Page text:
Dominick thinks our elected officials should be accountable to us, not just during election season but for every vote they take in Congress or state legislature. It’s difficult for me to imagine you disagreeing with him about this. So, take a look at his website and read the proposed pledge he has constructed for elected officials. What do you think? While his site doesn’t offer a way to comment publicly, you can comment directly to him via his contact page and come back here and reply for all of us to benefit from your thinking.

      Dominick is a guy who cares about our country and his ideas deserve your consideration.

  2. Ed Reply

    Comparing Donald Trump to Hitler in your blog is, at best, counterproductive. During President Obama’s first term, I received a forwarded email describing Barack Obama as the “new Hitler.” I deleted it and never opened another email from the person who sent it to me. I suspect that anyone reading your blog who remotely respects Donald Trump would do the same if you used the names Hitler and Trump in the same sentence.

    So, following this line of thinking, I guess I should probably stop referring to the President-elect as misogynistic, racist, Islamophobic, xenophobic, and egomaniacal!

    • Jack Altschuler Reply

      I do not expect to convert a Trump supporter to my views, so it’s probably impossible for Hitler-Trump references to be counterproductive. The potential value of such comparisons lies in shining a light on the truth of what is going on and putting it into an historical perspective for those willing to think beyond what is comfortable, including those resting in their passivity and denial.

      The United States Holocaust Memorial Museum released a statement this week which began, “The Holocaust didn’t begin with killing; it began with words.” We have had a lot of hateful words and actions already and they will continue if they are not called out.

      • Ed Reply

        It’s your blog – write what you want, but I firmly believe that extreme statements, such as” Hitler metaphors,” only serve to make many people stop reading. And I also firmly believe that most Americans still support the Establishment Clause of the First Amendment. I am, however, very concerned that important Supreme Court rulings such as Plyler v. Doe and perhaps even Roe v. Wade may well be overturned once Donald Trump’s new Supreme Court appointee is confirmed.

  3. Jim Altschuler Reply

    I will not apologize to anyone for being an anti-bigot bigot. I have been an anti-bigot bigot for as far back as I can remember. I hate bigotry in all forms and at all levels, even minor bigotry like not buying certain clothing or household products because they were made in (fill in the blank).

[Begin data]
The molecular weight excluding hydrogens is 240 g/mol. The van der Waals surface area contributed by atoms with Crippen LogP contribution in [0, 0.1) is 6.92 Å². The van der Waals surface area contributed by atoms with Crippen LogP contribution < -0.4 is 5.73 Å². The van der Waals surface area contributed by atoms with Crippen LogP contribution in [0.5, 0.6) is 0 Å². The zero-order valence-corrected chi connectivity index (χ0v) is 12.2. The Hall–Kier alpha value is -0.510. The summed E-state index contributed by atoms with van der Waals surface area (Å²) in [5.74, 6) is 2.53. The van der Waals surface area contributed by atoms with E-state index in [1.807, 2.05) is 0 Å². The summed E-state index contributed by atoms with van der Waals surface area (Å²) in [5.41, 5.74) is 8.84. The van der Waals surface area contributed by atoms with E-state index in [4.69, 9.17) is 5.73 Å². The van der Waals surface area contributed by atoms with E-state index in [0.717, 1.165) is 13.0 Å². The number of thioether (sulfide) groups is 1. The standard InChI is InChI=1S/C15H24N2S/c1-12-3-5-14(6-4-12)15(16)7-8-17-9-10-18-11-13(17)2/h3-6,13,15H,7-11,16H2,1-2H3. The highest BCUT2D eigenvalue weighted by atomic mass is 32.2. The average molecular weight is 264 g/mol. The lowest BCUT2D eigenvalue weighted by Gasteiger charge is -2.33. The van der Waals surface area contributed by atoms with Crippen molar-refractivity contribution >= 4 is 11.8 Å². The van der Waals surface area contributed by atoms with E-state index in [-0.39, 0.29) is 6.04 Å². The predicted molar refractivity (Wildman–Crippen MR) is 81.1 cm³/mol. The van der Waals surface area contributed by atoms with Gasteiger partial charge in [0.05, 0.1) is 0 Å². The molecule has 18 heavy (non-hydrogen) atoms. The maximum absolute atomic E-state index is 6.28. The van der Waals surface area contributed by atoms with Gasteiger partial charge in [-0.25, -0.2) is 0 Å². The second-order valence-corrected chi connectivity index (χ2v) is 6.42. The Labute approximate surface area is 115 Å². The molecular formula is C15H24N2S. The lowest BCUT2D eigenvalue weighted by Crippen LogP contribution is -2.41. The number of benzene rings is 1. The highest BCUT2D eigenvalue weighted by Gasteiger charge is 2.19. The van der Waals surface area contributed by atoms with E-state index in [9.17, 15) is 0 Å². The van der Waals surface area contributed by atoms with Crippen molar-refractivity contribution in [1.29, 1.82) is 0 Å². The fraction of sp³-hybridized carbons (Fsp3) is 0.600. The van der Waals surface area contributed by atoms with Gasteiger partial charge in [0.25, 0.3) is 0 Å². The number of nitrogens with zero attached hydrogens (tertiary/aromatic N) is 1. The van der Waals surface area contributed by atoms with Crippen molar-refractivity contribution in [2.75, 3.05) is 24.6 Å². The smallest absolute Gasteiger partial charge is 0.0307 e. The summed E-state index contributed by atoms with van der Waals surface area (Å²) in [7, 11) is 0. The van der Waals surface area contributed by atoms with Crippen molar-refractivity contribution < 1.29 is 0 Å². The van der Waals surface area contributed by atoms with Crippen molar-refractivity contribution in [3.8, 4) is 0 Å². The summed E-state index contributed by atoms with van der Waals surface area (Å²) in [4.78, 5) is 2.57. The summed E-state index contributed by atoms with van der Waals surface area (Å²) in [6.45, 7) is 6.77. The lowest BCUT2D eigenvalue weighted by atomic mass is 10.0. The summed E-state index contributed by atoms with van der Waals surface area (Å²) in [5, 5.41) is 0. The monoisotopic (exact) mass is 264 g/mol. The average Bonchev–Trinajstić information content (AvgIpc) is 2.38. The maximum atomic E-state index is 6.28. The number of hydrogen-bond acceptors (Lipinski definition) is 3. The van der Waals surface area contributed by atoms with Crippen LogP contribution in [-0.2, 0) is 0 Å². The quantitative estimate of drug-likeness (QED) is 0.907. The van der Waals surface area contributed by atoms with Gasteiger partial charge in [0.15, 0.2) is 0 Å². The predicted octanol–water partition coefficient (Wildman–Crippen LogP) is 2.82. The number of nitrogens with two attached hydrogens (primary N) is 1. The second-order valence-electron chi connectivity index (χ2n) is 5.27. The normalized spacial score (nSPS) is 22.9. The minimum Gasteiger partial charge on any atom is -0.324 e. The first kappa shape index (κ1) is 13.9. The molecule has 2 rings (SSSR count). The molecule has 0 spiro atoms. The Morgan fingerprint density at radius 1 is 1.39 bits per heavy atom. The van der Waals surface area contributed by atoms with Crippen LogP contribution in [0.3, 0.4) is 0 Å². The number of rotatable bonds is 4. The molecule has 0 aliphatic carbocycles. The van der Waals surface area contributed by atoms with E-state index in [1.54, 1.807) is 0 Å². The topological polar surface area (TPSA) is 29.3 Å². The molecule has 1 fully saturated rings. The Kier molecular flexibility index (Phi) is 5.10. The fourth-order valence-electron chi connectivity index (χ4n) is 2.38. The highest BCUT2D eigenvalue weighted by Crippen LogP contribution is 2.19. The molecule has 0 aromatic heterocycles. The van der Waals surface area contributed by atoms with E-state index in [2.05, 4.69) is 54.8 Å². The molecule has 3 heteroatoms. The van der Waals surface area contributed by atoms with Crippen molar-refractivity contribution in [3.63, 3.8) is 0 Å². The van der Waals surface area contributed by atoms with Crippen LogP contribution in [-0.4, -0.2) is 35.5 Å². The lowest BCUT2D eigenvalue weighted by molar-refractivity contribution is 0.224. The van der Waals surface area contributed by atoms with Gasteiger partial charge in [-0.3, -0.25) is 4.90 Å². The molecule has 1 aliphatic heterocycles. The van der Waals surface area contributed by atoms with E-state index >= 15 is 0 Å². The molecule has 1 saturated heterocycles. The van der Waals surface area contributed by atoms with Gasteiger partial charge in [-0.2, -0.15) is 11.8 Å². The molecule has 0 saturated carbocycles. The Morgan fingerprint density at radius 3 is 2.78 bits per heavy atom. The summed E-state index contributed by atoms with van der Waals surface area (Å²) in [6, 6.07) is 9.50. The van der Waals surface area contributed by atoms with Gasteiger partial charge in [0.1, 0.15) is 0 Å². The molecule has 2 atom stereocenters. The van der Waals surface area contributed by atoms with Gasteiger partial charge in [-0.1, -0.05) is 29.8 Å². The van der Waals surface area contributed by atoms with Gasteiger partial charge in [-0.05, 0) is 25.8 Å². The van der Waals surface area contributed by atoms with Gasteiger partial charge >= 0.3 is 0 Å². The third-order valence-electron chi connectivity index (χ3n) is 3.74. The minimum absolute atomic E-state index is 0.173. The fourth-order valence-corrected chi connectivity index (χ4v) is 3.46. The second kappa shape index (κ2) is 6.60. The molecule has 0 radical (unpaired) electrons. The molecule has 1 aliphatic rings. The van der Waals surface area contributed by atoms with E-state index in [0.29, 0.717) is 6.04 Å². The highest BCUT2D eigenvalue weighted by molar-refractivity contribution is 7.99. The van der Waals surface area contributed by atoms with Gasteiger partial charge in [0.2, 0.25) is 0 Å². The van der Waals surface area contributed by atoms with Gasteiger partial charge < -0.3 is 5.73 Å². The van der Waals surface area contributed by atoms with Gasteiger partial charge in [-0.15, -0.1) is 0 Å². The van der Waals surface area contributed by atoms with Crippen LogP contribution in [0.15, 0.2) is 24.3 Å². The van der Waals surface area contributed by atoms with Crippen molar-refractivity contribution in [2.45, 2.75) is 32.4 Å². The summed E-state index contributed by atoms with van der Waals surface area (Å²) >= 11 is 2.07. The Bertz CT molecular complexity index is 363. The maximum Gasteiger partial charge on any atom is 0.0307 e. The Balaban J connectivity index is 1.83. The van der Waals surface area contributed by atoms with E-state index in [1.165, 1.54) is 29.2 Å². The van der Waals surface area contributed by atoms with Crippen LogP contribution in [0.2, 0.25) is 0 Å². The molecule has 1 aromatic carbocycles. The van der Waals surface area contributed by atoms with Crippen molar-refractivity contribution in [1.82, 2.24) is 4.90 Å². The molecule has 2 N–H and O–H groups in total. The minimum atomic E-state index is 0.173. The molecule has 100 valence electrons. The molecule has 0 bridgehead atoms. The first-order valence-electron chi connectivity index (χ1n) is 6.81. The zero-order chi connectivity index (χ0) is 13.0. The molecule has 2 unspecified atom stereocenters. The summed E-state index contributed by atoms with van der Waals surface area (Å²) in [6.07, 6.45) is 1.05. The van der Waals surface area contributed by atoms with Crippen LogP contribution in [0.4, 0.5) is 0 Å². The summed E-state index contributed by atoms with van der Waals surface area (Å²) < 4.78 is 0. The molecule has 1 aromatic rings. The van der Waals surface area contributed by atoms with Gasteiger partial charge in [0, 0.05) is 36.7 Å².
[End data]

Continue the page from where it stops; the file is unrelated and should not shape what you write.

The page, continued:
I will also not apologize for standing up to bullies, bigots, “Alt-Rights”, etc. or for calling them out for what they are and what they do. Others have the right to know who and what they are as well as what they do. How many of us (the American people) really knew about, or for some even heard of, the people that Trump is appointing to his Cabinet posts and advisory group? Who knew of their opinions and attitudes toward many of the American people? What can we expect them to do for, or about, questions regarding immigrants, religious freedom, etc. — sadly, I think many of us may know the answers to these questions.

    I’m not going to apologize for fighting against religious, national, sexual, or any other kind of injustice. It’s the only way that such injustice can be stopped. My concern today and for the foreseeable future is that the election of Trump to leadership of this country has just opened the doors of intolerance and injustice much wider than they have ever been before.

  4. Frank Levy Reply

    Jack – I agree, calling all Trump supporters racist, misogynistic, anti-Semitic, Islamophobic, homophobic, xenophobic, assholes probably hampers, or totally shuts down, productive dialogue. But to ignore the reality that not a single Trump voter found his racist, misogynistic, anti-Semitic, Islamophobic, homophobic, xenophobic, and anti-immigrant statements and associations deal breaker that would prevent them from voting for the Orange Man/Child, is unacceptable and dangerous. As history tells us, and you point out on your blog, ignoring Trump’s statements, his unwillingness to condemn his white Christian Nationalist and white supremacist supporters, and his recent staff and cabinet appointments is the first step to welcoming the rule of a Hitler-like dictator and tyrant into the White House.

    Are there problems in America? Yes. Are lots of Americans feeling left behind in wages, job security, and status? Yes. But for white Christians to blame everyone else that does not look, vote, talk, or vote like them for the problem, is racism.

    We do need to find better ways to talk with one another if we are ever to get past the problems that are killing America, but unless and until, conservatives own up to the racism and other phobias and -isms they have nurtured and promoted for decades, real conversation is simply not possible.

    My reading of Jonathan Haidt’s, The Righteous Mind – Why Good People Cannot Talk About Religion or Politics, clearly places the burden for starting the conversation on the shoulders of Progressives because Conservatives do not see any reason to have the conversation. So I ask, how do we have a conversation with people who are lousy winners, who are now very happy with the way things are (they get their white privilege back in spades), who think they are totally justified in their concerns about the destruction of America at the hands of “those people,” (Muslims and Jews), who see whole groups of POC [People Of Color] as a grotesque, inferior, “other”, and who have no interest in a fact-based discussion of how to cure America’s ills? How do you have a conversation with people who find facts an inconvenience, and who mistake opinion for fact?

    Calling Trump Hitler, and his pronouncements and appointees Hitler-like, is probably not productive. But we cannot ignore that much of what Trump says, the groups he fails to disavow, some of the appointments he has made, and especially Steve Bannon, look like, sound like, smell like things Hitler, Goebbels, Goering, others in Hitler’s inner circle said and did. And what looks like a racist, misogynistic, anti-Semitic, Islamophobic, homophobic, xenophobic Nazi tyrant probably is.

    Beginning today, I pledge to never call Trump or one of his supporters Hitler or a Nazi, but I will not stop seeing them as the dangerous, first signs of a coming fascist dictatorship that will take over America if we do not stop them.